Mountain Skies: Planets Disappear One By One This Fall
Last updated 9/3/2018 at 2:30pm
The Summertime Milky Way is now high overhead just at sunset. While this beautiful veil in the sky may have been obvious to the casual observer in years gone by, nowadays it takes some planning and effort to enjoy it. However, all one really needs is a dark night with a clear view of the sky; some of the overlooks on the Blue Ridge Parkway and the campus at PARI provide gorgeous views not only of the mountains during the day, but also the stars at night. Start by looking a little to the west of due south and you will find our old friends Scorpius and Sagittarius. The center of the Milky Way is in the direction of Sagittarius and, for this reason, this area of the sky is rich in the nebulae and star clusters so popular with astronomers. If you have a pair of binoculars handy, lean back in your lawn chair and enjoy this rich area of the sky.
Now follow the band of the Milky Way upward until you are looking straight overhead. Notice a pattern of six stars that looks like a large cross in the sky. While some people call this pattern The Northern Cross, it is officially the constellation of Cygnus, the swan. In Greek mythology, Cygnus was the friend of Phaeton, the son of Helios, god of the sun. Helios had the job of driving the sun chariot, pulled by four spirited horses, across the sky each day. One day, Phaeton “borrowed” his father’s chariot and tried to drive it himself. But he could not control the horses and, with a little help from a thunderbolt thrown by Jupiter, soon fell out of the chariot landing in the river Eridanus. Cygnus saw this and dove into the river until he had recovered the mortal remains of his friend. Jupiter rewarded this act of friendship and loyalty by turning Cygnus into a beautiful swan and placing him in the sky. We find Cygnus with his tail and long neck stretching along the Milky Way, which represents the river Eridanus. By the way, it is in a small select section of this area of the sky that the Kepler spacecraft carried on its initial search for extrasolar (not in our solar system) planets. As of Aug. 25, Kepler had discovered 2,737 planet candidates and 2,652 confirmed extrasolar planets. We know of 30 planets less than twice the size of the earth that lie in the “Goldilocks zone,” i.e., the habitable zone, of their central stars. (Visit NASA’s site http://www.nasa.gov/kepler/dis coveries for the latest numbers.)
How many planets in our solar system lie in the Goldilocks zone of our sun? In other words, how many of the planets in our solar system could have, now or in the past, been able to support life as we know it? Normally, the answer given by astrobiologists, the scientists investigating this issue, is two: Earth and possibly Mars. However, in the cover story of the September issue of Sky and Telescope (p.17), author Shannon Hall, a freelance science journalist, suggests Venus might have been included and states “If scientists could pinpoint the factors the tipped Venus away from becoming a habitable world and toward a noxious one, then they would also be able to pinpoint the factors that kept Earth on the other course.”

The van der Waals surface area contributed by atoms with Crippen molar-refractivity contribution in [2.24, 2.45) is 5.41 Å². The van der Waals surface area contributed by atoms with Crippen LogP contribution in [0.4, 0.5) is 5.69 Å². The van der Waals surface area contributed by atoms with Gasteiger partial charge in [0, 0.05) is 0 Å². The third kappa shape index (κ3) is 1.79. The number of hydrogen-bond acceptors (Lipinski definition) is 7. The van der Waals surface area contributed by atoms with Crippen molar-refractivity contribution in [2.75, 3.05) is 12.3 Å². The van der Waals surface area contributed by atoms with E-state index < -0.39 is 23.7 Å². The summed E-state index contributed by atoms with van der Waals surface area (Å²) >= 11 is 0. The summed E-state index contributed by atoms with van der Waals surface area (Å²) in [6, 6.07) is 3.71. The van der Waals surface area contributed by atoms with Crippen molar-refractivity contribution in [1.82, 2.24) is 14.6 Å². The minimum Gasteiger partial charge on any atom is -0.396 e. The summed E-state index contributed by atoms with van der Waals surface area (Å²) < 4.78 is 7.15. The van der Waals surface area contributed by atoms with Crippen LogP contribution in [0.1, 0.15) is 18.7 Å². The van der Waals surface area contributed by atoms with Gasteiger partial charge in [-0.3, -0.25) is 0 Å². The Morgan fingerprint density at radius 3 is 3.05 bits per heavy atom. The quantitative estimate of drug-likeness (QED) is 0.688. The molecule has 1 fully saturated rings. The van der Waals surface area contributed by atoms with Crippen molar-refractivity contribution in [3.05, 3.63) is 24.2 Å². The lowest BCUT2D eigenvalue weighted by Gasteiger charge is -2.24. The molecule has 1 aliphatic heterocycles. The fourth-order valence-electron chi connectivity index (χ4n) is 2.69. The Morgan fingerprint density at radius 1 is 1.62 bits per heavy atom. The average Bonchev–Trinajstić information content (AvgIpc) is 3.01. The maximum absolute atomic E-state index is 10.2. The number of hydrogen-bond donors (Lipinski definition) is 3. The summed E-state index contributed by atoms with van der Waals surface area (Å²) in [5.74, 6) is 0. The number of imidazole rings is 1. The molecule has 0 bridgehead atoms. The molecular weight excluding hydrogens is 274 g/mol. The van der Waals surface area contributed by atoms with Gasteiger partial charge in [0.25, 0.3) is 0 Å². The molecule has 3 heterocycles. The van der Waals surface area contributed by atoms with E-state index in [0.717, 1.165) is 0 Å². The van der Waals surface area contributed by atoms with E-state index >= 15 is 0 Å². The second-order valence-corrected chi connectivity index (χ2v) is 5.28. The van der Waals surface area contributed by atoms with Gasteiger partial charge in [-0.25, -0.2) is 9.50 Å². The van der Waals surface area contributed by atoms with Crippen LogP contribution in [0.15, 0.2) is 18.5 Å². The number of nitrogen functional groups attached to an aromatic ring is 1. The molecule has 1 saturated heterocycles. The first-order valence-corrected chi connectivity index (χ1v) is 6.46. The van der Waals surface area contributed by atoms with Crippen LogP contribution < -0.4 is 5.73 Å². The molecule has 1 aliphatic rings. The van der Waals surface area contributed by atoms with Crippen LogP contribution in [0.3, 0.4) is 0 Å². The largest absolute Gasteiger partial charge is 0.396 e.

Venus, no matter its role in harboring possible life forms, is quickly disappearing on us for a couple of months. This, the brightest object in the nighttime sky after the moon, has been our “Evening Star” since March but passes by the sun in inferior conjunction on Oct. 26 to re-emerge in the morning sky in early November. But, never fear! Jupiter, the second brightest planet, will remain as our “evening star.” But, exactly one month later, on Nov. 26, Jupiter passes behind the sun in superior conjunction to pop out in the morning sky about a month after Venus. Another month passes and Saturn follows suit. So, the only visible planet well up after dark throughout the fall is the red planet Mars; but, as we pull away from it in our journey around our central star, its brilliance fades (to about half as bright by the end of September). Mercury does make an evening appearance in October and early November but is very low in the evening twilight.
Sept. 9, 2:01 p.m. EDT - New moon.
Sept. 16, 7:15 p.m. EDT - First quarter moon.
Sept. 16 -The sun, in its apparent path around the sky, moves from Leo, the lion, into Virgo, the maiden. Virgo personifies Ceres, the ancient goddess of the harvest, and we derive our English word “cereal” from her ancient name.
(About the Learning Center at PARI: The Learning Center at PARI is a public not-for-profit 501 (c) (3) organization established in 1998. Located in the Pisgah National Forest, the Learning Center provides STEM educational programs at all levels, from K-12 through post-graduate research. For more information about the Learning Center at PARI and its programs, visit http://www.pari. edu.)